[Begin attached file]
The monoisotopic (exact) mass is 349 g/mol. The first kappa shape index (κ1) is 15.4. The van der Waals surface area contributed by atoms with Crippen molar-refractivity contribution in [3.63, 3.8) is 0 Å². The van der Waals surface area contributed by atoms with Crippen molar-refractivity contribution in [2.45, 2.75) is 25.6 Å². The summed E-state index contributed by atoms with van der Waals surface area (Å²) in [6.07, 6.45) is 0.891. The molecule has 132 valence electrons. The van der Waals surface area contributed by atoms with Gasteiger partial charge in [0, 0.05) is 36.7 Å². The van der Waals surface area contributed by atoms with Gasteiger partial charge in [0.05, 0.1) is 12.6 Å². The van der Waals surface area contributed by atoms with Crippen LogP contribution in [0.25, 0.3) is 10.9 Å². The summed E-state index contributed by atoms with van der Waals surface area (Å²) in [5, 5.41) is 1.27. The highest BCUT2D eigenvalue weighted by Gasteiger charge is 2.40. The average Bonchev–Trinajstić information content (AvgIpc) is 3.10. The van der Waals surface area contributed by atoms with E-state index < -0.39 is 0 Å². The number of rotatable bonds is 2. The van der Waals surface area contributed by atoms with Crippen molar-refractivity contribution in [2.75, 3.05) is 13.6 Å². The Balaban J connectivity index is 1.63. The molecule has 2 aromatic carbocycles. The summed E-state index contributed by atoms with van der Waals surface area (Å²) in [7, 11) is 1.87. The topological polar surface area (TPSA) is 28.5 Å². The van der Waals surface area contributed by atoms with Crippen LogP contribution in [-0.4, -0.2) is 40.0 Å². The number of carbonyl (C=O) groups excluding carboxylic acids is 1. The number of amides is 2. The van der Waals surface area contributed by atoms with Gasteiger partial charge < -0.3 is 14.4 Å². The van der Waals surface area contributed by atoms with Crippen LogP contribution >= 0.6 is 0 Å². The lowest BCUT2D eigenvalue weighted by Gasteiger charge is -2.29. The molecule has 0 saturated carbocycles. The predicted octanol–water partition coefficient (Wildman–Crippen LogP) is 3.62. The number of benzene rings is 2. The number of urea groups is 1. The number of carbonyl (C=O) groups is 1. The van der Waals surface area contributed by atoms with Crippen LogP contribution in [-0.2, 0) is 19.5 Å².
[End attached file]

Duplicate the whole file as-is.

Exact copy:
The monoisotopic (exact) mass is 349 g/mol. The first kappa shape index (κ1) is 15.4. The van der Waals surface area contributed by atoms with Crippen molar-refractivity contribution in [3.63, 3.8) is 0 Å². The van der Waals surface area contributed by atoms with Crippen molar-refractivity contribution in [2.45, 2.75) is 25.6 Å². The summed E-state index contributed by atoms with van der Waals surface area (Å²) in [6.07, 6.45) is 0.891. The molecule has 132 valence electrons. The van der Waals surface area contributed by atoms with Gasteiger partial charge in [0, 0.05) is 36.7 Å². The van der Waals surface area contributed by atoms with Gasteiger partial charge in [0.05, 0.1) is 12.6 Å². The van der Waals surface area contributed by atoms with Crippen LogP contribution in [0.25, 0.3) is 10.9 Å². The summed E-state index contributed by atoms with van der Waals surface area (Å²) in [5, 5.41) is 1.27. The highest BCUT2D eigenvalue weighted by Gasteiger charge is 2.40. The average Bonchev–Trinajstić information content (AvgIpc) is 3.10. The van der Waals surface area contributed by atoms with E-state index < -0.39 is 0 Å². The number of rotatable bonds is 2. The van der Waals surface area contributed by atoms with Crippen molar-refractivity contribution in [2.75, 3.05) is 13.6 Å². The Balaban J connectivity index is 1.63. The molecule has 2 aromatic carbocycles. The summed E-state index contributed by atoms with van der Waals surface area (Å²) in [7, 11) is 1.87. The topological polar surface area (TPSA) is 28.5 Å². The van der Waals surface area contributed by atoms with Crippen LogP contribution in [-0.4, -0.2) is 40.0 Å². The number of carbonyl (C=O) groups excluding carboxylic acids is 1. The number of amides is 2. The van der Waals surface area contributed by atoms with Gasteiger partial charge < -0.3 is 14.4 Å². The van der Waals surface area contributed by atoms with Crippen LogP contribution >= 0.6 is 0 Å². The lowest BCUT2D eigenvalue weighted by Gasteiger charge is -2.29. The molecule has 0 saturated carbocycles. The predicted octanol–water partition coefficient (Wildman–Crippen LogP) is 3.62. The number of benzene rings is 2. The number of urea groups is 1. The number of carbonyl (C=O) groups is 1. The van der Waals surface area contributed by atoms with Crippen LogP contribution in [-0.2, 0) is 19.5 Å².